One of the richest iron ore deposits at Norberg is Mossgruvan, where the mining museum is situated today. The visitor is given an idea of how it was to work and live by a mine more than a hundred years ago. The correct name is Risbergs konstschakt and the building was raised in 1876 over a 114 metre deep mine shaft. The shaft was originally sunk in the18th century.
A very important function of the shaft was to drain the mine. From the shaft it was possible to keep several adjoining pits free from water. The pump equipment was operated using power transmitted from a water wheel by means of a ”stånggång”, a long wooden construction.
The old pumping station has been restored. Visitors are today shown how water is pumped up from the mine. They can also look down the mine shaft.
Apart from the pumping station, a cable operated lift car to carry the miners as well as a canteen, a small foreman’s office and a forge are shown in the pit head building. Visitors can see the tools used by the smith and the old machine used to plane wood, still in working order. A visit to the mining museum may be combined with a tour of Mossgruveparken, a museum park with a signposted walk leading between the old water filled mine holes.References:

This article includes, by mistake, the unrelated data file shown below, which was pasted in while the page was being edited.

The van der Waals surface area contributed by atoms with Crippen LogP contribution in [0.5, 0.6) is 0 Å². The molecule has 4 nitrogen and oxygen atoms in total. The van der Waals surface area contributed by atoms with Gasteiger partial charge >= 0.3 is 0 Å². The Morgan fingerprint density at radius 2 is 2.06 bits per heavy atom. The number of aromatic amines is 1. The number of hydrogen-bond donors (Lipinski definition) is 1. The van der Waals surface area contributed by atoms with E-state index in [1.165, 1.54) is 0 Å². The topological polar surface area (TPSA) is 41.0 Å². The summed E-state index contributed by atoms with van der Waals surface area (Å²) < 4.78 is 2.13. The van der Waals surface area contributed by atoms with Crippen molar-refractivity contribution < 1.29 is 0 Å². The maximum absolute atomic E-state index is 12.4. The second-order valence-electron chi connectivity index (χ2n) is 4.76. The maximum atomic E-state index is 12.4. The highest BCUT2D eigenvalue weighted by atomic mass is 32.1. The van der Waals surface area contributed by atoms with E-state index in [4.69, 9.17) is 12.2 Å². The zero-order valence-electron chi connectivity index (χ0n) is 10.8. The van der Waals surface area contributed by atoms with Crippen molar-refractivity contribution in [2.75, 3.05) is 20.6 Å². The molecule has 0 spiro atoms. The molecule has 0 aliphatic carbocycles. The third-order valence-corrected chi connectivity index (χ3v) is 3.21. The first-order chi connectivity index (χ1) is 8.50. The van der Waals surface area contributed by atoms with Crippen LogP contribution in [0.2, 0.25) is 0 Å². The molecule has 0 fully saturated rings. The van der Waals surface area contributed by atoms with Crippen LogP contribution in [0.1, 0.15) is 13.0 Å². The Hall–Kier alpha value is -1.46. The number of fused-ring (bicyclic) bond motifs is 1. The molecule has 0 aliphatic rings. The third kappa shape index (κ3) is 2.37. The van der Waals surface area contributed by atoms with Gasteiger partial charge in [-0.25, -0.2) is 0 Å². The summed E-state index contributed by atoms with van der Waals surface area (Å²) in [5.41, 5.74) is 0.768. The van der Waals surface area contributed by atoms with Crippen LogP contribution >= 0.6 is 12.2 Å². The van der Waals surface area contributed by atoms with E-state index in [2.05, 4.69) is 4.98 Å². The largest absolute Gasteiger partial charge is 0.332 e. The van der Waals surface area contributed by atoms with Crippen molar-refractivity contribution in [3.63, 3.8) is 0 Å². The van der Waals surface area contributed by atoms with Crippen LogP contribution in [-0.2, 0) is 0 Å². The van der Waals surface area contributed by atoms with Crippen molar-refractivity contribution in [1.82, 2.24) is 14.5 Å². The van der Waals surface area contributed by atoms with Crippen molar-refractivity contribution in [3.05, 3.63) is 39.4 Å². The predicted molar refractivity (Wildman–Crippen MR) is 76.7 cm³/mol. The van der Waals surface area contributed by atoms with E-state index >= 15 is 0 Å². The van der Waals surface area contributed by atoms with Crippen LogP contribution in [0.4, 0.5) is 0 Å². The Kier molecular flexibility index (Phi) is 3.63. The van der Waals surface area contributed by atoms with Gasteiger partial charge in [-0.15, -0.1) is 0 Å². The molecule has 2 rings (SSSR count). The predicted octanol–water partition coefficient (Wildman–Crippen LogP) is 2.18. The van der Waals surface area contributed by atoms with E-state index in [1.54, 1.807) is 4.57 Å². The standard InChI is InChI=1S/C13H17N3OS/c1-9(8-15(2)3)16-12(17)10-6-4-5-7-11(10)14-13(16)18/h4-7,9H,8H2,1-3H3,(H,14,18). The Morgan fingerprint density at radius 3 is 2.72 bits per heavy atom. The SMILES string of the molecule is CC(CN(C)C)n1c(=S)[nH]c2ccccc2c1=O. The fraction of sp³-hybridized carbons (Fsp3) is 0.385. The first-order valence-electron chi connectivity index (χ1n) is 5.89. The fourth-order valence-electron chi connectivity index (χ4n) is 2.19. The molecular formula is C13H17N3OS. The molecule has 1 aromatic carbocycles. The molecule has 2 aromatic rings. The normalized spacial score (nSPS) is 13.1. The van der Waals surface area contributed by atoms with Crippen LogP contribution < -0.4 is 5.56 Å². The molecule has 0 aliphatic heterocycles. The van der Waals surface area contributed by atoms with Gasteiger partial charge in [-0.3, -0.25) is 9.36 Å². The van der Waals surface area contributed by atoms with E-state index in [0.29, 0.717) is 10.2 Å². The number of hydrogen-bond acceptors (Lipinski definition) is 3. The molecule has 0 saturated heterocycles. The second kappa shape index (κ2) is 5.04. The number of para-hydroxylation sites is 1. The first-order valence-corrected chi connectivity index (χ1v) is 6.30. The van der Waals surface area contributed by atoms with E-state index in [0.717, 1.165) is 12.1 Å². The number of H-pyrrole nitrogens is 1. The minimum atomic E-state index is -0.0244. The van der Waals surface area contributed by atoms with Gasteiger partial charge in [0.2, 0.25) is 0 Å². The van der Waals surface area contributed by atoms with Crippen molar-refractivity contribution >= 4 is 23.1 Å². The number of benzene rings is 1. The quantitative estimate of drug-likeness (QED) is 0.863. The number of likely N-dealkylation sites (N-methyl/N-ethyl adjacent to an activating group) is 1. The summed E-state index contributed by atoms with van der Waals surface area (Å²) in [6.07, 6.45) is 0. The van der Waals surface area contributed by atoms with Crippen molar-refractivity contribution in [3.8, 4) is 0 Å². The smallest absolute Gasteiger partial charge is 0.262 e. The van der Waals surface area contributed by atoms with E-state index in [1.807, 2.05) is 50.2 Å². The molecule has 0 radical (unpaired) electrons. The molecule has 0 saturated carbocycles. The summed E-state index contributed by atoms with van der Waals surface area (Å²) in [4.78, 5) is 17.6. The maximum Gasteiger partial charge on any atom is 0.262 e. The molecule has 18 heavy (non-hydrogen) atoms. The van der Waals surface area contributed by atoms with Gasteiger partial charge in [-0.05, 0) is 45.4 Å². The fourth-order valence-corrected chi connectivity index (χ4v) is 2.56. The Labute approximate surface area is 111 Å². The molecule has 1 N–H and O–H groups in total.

The city walls of Avila were built in the 11th century to protect the citizens from the Moors. They have been well maintained throughout the centuries and are now a major tourist attraction as well as a UNESCO World Heritage Site. Visitors can walk around about half of the length of the walls.
The layout of the city is an even quadrilateral with a perimeter of 2,516 m. Its walls, which consist in part of stones already used in earlier constructions, have an average thickness of 3 m. Access to the city is afforded by nine gates of different periods; twin 20 m high towers, linked by a semi-circular arch, flank the oldest ones, Puerta de San Vicente and Puerta del Alcázar.